I was asked this week about, my opinion on past peak colors and was it still beautiful? (*note all images are from previous years, not current!)
Past peak, my definition
First, I want to once again try to explain the process of fall colors progression. Imagine if you will a giant tidal wave flowing down from Canada. This is real, sort of. It’s a wave of cool to cold air flowing into the Northeastern US from Canada. It’s also known as the jet stream.
Generally, it starts out at higher elevations and if it continues to push southward, it will start to move to cover the lower elevations. But just as I’ve said before, it’s always different.
In the graphic below you see where the peaks of the White Mountains are feeling the colder temps (Highlighted in red) but not into the lower valleys. Those valleys are where you and I drive. Routes 93, 302, 16, and route 2 all wind their way through and between the peaks of the White Mtns.
You may also say that, hey Jeff, your marker went off course because you marked some red in a valley between Bridgton and Poland Maine, down through Naples to Casco Bay.
Basically, this can be caused by a wave of cold air moving down into a valley and then for many different reasons it stays there and the weatherman will tell folks to cover their more sensitive plants till morning. This frosty valley could start developing well before all the valleys around it. It may not happen again for years. Remember, I said, it always arrives differently every year!
Cold and Frosty nights
Even though the weatherman is calling for slightly above temps in New England this fall, it doesn’t mean autumn will be canceled, far from it. The shortening of the days with less sunlight has already started the fall color turning process. Warm air only slows this process.
What is Jeff’s “perfect” transition into fall?
My perfect summer with a transition into fall, would have a hot August 80-90s and then near the end of August the heat will break and the daytime temps suddenly hit the low 80s to upper 70s. As we get into the first half of September we spend our days in the 60s-70s and we would have lows in the 50s to upper 40s.
At mid-Sept, our daytime highs flirt with the low 60s with a few lower 70s with our lows steadily in the 40s with some lows around freezing.
Hard freeze versus gentle freeze
Generally, there is a differing opinion as to whether a hard freeze is bad or good. My opinion that getting down into the 20s is bad. I have no proof but take it for what it is, my opinion.
Generally, foliage experts (anyone who has lived in New England for a period of years will consider themselves experts), Anyway most of them agree that sunny days with daytime temps in the low 70s and nights that border on the frosty side (35ish) are perfect for the New England fall foliage colors to develop.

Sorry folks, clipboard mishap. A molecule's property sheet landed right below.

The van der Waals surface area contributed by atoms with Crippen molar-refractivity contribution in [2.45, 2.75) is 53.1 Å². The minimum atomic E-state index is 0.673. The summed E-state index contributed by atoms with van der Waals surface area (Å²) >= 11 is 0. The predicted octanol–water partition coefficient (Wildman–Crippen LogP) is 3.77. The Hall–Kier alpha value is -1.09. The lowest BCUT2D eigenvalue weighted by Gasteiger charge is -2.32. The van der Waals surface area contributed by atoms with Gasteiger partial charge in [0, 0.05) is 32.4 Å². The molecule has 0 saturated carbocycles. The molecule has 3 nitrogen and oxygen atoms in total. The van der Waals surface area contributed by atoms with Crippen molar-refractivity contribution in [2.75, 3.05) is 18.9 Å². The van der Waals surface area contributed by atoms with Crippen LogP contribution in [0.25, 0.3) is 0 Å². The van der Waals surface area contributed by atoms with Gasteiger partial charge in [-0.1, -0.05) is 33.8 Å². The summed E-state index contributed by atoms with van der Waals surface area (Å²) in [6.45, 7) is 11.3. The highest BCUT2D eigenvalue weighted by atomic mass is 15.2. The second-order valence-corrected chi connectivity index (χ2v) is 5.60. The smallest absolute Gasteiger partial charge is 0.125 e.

So, is past peak fall color, still beautiful?
So, “past peak” means many things, to many people. Most times as the leaves lose their “peak” color and brightness they will get duller and darker and they will either still be on the tree or they will be on the ground. Especially after a windy day.
All of this “past peak fall color” can be just as glorious as the mystical and highly elusive “peak” so many will look for. To me, the definition of “peak” is more of a state of mind than an actual event.
Here is an example. If you look at a small hill on ANY given day, none of the trees will be, all the same. In mid-Sept, there may be one or more trees that for some reason are feeling stressed, so on this fine day in mid-Sept they are bright red but the rest of the hill is mostly green.
In a week or two, half the trees on this small hill are yellow, orange or red. while the early ones are past peak or even bare. But if you are in the state of mind that takes in the whole hill, you are ecstatic that you found “peak” when in reality the trees at the bottom are well past “peak” so by MY literal definition (Jeff’s peak definition) All trees and all branches have to be turning or turned by at least 50-75% or more and NOT past peak yet.
Basically, it’s not very realistic and I doubt I’ve ever really seen it.
- To me, if 50% of the trees have turned it’s great to see.
- To actually see 75% of all the trees in full color in one area is enough to cause heart failure.
- if I was to see 100%, then that would probably mean I’m on my way to fall foliage heaven. I’m not in a hurry for that.
Generally, just as the fall colors come in at different speeds it goes away at differing speeds. So for some of you, past peak is just as thrilling as early fall colors. If you keep waiting for the mythical “peak” then you are not enjoying what you have in front of you.
I don’t intend to sound too philosophical here but isn’t this also the secret to happiness in life?Jeff "Foliage" Folger You can purchase images by visiting my Fine Art Gallery websites
- My Gallery on Fine Art America
- Try out the new Fall foliage forum
- Join my New England Fall Foliage page on Facebook
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but people call me Jeff Foliage.
I have several pages that I write blogs for such as: http://www.4cornersnewengland.com/
My most popular blog is for Leaf peepers: Jeff Foliage.com.
I live in Salem, Massachusetts and work as a blogger and Travel Photographer. I'm also the founder of the New England Photography Guild.
Feel free to visit me on my blogs and see what life in New England is like.
I started with Yankee Magazine as their first blogger on everything fall foliage. Now I blog on my own blog on my favorite subject, telling leaf peepers where the fall foliage is showing up in New England and helping them (to some extent) plan their fall foliage vacations.